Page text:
There are also questions on how buy-side collateral is held. If collateral is pledged, what happens in the event of a borrower default? If collateral is held by a CCP, is the beneficial owner exposed to the default fund of all members? Could different securities be returned than the securities lent?
Another concern is who the counterparty is. Beneficial owners report wanting to know their counterparties and agent lenders generate profits from differentiated pricing across counterparties. They stress that they are not overly interested to lend to lower rated counterparties just because there is a CCP, but rather would prefer lending to the same counterparties and helping provide the balance sheet relief that CCPs offer. Some have argued that a CCP negates the benefit of knowing the counterparty for risk purposes and may serve to level the pricing playing field, bringing costs down for small players and up for big players. However, the Eurex model in particular reflects the bilateral market by allowing preferred counterparties to negotiate directly with one another, via Pirum’s gateway solution, then send the trade to the Lending CCP for clearing.
How valid are these concerns? In fact, some are more important than others, and it may depend on agent lenders to help their clients understand what matter and what doesn’t. A new factor will soon be CCP stress tests in a Cover-2 (two major defaults at once) or greater scenario. This is where CCPs justify their stability and where beneficial owners and agent lenders may gain the greatest comfort.
For counterparties and pricing, we have seen CCP models operate with and without central marketplaces. In a central market there is pricing transparency. CCPs may also accept bilaterally negotiated transactions for clearing, where agent lenders and beneficial owners have full control over both counterparty and loan fees. The scenarios can vary depending on user needs. The decision to use the CCP and at what price may at times depend on the cost impact to both counterparties and the collateral being offered.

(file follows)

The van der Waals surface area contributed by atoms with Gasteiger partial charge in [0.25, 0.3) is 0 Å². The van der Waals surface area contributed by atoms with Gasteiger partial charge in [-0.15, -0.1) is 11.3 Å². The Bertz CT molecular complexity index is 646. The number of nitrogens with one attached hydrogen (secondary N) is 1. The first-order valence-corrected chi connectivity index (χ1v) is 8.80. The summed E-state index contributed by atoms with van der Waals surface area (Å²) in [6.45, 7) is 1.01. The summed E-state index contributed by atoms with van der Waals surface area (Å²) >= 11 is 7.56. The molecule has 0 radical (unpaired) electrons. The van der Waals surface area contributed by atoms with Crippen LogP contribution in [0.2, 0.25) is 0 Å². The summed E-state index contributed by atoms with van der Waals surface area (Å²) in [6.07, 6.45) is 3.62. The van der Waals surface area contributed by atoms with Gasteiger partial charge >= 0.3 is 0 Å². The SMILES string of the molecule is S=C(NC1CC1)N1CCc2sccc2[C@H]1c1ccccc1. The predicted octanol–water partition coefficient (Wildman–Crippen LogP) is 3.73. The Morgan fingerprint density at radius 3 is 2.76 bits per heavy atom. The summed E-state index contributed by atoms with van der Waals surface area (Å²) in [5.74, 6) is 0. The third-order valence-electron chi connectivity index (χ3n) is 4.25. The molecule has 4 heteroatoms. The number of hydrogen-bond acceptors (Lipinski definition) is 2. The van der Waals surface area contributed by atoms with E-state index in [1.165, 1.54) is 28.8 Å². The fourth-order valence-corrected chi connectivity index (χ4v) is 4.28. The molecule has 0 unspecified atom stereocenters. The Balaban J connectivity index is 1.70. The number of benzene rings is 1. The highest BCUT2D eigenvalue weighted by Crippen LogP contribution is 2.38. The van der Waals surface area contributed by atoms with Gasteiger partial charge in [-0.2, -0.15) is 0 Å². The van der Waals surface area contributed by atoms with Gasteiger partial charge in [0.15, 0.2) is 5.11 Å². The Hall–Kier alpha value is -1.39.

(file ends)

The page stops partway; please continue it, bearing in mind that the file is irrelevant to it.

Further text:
Across beneficial owners, in particular fund managers and insurance companies, there is a growing sentiment that the CCP may reduce or eliminate the need for counterparty default indemnification. In Finadium’s 2014 survey of asset managers and insurance companies, 44% of respondents said that indemnification would not be needed with central clearing of securities loans. Another 34% were undecided. Our November and December 2014 survey of institutional investors showed too few with an understanding of the core issues to make a determination.
Finadium has spoken with over 50 beneficial owners in the second half of 2014. In the course of these conversations, we found that less than 20% knew what CCPs were in detail. Agent lenders by and large are speaking now with their large and sophisticated clients about CCPs. Reporting from beneficial owners shows no agent lender business plans in place, but agents are heading in this direction including working out costs, operations and risk models.
We expect though that 2015 will mark a turning point in CCP usage driven by borrower capital cost needs. Agent lenders and beneficial owners are starting to get up to speed in order to maintain volumes and revenues. As more agent lenders and beneficial owners educate themselves about securities lending CCPs, the greater we expect that momentum will build.
This article was commissioned by Eurex Clearing and Pirum.